Is Evonik Industries AG (ETR:EVK) a good dividend stock? How can we tell? Dividend paying companies with growing earnings can be highly rewarding in the long term. On the other hand, investors have been known to buy a stock because of its yield, and then lose money if the company's dividend doesn't live up to expectations.
With a six-year payment history and a 6.0% yield, many investors probably find Evonik Industries intriguing. We'd agree the yield does look enticing. There are a few simple ways to reduce the risks of buying Evonik Industries for its dividend, and we'll go through these below.
Dividends are usually paid out of company earnings. If a company is paying more than it earns, then the dividend might become unsustainable - hardly an ideal situation. Comparing dividend payments to a company's net profit after tax is a simple way of reality-checking whether a dividend is sustainable. In the last year, Evonik Industries paid out 71% of its profit as dividends. This is a healthy payout ratio, and while it does limit the amount of earnings that can be reinvested in the business, there is also some room to lift the payout ratio over time.
In addition to comparing dividends against profits, we should inspect whether the company generated enough cash to pay its dividend. With a cash payout ratio of 122%, Evonik Industries's dividend payments are poorly covered by cash flow. Evonik Industries paid out less in dividends than it reported in profits, but unfortunately it didn't generate enough free cash flow to cover the dividend. Cash is king, as they say, and were Evonik Industries to repeatedly pay dividends that aren't well covered by cashflow, we would consider this a warning sign.
Remember, you can always get a snapshot of Evonik Industries's latest financial position, by checking our visualisation of its financial health.
Before buying a stock for its income, we want to see if the dividends have been stable in the past, and if the company has a track record of maintaining its dividend. Evonik Industries has been paying a dividend for the past six years. Its dividend has not fluctuated much that time, which we like, but we're conscious that the company might not yet have a track record of maintaining dividends in all economic conditions. During the past six-year period, the first annual payment was €1.00 in 2014, compared to €1.15 last year. Dividends per share have grown at approximately 2.4% per year over this time.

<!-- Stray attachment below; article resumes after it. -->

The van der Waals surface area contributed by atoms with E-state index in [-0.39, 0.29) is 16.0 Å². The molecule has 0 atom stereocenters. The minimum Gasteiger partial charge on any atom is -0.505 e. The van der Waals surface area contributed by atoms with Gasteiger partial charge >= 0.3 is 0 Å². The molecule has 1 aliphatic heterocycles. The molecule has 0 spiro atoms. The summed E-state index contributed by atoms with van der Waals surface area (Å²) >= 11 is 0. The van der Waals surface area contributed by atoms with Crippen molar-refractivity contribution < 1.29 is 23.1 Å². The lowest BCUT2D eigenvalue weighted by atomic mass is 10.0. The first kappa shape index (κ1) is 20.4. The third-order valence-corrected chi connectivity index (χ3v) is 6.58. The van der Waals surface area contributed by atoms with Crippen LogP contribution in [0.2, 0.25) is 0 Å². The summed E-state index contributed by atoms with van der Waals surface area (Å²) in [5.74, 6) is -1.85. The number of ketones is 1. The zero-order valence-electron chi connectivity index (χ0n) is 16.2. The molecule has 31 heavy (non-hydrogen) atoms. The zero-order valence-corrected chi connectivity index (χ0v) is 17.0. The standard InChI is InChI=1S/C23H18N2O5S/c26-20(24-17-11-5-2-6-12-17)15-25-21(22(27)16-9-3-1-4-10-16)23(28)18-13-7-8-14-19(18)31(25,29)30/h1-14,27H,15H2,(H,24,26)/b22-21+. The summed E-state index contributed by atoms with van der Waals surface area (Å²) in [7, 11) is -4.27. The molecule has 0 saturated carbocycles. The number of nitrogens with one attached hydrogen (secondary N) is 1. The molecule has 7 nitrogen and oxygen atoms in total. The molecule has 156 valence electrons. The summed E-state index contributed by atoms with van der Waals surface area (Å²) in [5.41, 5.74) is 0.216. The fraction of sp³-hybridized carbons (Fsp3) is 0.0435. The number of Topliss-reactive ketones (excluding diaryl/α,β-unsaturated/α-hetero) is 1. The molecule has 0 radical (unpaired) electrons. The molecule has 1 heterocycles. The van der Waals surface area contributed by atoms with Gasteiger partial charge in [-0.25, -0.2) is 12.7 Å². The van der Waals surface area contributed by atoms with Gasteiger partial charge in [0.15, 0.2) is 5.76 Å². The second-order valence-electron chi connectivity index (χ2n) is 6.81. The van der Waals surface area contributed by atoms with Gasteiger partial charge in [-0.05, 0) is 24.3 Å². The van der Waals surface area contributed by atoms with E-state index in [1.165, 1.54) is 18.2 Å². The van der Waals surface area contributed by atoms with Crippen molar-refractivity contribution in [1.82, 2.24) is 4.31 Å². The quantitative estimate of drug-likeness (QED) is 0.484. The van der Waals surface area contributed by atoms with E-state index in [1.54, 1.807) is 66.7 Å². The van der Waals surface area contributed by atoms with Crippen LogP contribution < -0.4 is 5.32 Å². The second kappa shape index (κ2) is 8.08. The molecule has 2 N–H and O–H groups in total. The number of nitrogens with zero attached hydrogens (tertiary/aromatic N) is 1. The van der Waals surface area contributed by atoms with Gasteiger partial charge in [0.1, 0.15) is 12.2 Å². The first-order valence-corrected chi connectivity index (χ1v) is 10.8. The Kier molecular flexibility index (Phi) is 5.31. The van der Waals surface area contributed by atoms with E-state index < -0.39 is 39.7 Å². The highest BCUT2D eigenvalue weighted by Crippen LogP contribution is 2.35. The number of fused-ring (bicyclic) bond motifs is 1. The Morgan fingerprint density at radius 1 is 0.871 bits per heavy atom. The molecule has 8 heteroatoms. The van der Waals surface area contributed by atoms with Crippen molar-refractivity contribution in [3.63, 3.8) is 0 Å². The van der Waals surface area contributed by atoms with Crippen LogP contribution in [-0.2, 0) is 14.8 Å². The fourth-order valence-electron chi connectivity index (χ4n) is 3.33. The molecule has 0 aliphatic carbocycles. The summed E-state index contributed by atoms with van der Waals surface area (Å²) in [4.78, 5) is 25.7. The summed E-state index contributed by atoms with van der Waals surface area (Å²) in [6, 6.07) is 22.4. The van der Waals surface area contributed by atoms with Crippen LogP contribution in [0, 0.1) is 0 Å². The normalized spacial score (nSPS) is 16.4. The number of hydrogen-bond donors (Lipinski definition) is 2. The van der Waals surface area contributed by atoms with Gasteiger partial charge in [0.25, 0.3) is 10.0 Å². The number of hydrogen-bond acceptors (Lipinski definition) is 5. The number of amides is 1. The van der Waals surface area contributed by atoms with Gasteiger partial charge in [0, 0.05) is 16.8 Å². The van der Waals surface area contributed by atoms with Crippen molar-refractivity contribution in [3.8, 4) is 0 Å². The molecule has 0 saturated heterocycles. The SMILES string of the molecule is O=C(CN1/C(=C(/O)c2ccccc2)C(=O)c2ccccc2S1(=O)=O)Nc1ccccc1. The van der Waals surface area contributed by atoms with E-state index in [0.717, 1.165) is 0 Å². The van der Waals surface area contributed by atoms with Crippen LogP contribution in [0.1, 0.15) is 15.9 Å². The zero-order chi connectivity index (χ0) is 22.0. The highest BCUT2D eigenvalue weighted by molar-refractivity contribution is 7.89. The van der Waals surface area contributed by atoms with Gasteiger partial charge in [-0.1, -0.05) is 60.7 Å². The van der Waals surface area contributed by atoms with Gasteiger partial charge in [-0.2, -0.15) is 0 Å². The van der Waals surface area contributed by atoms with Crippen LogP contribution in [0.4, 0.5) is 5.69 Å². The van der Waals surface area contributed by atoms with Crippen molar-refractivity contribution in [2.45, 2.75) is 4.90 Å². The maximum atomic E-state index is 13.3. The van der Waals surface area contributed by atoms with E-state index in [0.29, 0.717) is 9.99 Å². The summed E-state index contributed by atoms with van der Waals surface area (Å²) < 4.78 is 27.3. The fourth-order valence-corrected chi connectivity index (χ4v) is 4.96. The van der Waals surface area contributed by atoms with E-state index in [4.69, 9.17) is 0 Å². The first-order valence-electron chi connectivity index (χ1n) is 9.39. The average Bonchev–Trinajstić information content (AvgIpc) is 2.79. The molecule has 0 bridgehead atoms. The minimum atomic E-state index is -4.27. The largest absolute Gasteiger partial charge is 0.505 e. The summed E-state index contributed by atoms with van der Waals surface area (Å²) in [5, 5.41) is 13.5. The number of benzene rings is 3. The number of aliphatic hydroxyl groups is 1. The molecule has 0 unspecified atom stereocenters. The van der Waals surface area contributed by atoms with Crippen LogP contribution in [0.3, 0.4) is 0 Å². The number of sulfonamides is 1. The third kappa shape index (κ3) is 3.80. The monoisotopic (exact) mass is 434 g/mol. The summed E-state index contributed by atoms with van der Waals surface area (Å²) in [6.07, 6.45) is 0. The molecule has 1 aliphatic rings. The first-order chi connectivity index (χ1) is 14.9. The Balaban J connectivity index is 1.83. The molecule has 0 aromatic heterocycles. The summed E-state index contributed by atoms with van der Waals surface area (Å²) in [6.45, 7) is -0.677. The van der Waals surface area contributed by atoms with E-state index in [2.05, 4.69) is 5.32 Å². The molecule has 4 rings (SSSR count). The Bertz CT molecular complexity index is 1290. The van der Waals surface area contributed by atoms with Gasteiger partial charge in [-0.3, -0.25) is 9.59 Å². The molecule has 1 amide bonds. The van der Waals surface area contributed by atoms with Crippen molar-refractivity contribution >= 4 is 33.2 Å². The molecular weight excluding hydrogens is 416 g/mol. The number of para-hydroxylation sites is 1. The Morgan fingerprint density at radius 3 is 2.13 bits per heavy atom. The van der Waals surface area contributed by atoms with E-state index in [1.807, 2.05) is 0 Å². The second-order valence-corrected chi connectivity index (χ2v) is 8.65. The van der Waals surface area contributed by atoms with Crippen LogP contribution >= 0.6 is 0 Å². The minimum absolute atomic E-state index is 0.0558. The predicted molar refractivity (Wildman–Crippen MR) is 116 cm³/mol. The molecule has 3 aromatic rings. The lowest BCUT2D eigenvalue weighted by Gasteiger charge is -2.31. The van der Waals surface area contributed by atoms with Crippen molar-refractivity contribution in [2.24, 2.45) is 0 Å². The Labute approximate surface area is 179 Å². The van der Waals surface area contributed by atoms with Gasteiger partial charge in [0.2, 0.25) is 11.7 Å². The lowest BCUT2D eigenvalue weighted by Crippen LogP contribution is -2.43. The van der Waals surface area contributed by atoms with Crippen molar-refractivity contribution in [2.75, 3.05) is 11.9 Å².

We like that the dividend hasn't been shrinking. However we're conscious that the company hasn't got an overly long track record of dividend payments yet, which makes us wary of relying on its dividend income.
Dividend Growth Potential
Dividend payments have been consistent over the past few years, but we should always check if earnings per share (EPS) are growing, as this will help maintain the purchasing power of the dividend. Earnings have grown at around 5.5% a year for the past five years, which is better than seeing them shrink! Earnings per share are growing at an acceptable rate, although the company is paying out more than half of its profits, which we think could constrain its ability to reinvest in its business.
Dividend investors should always want to know if a) a company's dividends are affordable, b) if there is a track record of consistent payments, and c) if the dividend is capable of growing. First, we think Evonik Industries has an acceptable payout ratio, although its dividend was not well covered by cashflow. Second, earnings growth has been ordinary, and its history of dividend payments is shorter than we'd like. In summary, Evonik Industries has a number of shortcomings that we'd find it hard to get past. Things could change, but we think there are likely more attractive alternatives out there.
Companies possessing a stable dividend policy will likely enjoy greater investor interest than those suffering from a more inconsistent approach. At the same time, there are other factors our readers should be conscious of before pouring capital into a stock. For example, we've picked out 3 warning signs for Evonik Industries that investors should know about before committing capital to this stock.
If you are a dividend investor, you might also want to look at our curated list of dividend stocks yielding above 3%.
If you spot an error that warrants correction, please contact the editor at email@example.com. This article by Simply Wall St is general in nature. It does not constitute a recommendation to buy or sell any stock, and does not take account of your objectives, or your financial situation. Simply Wall St has no position in the stocks mentioned.
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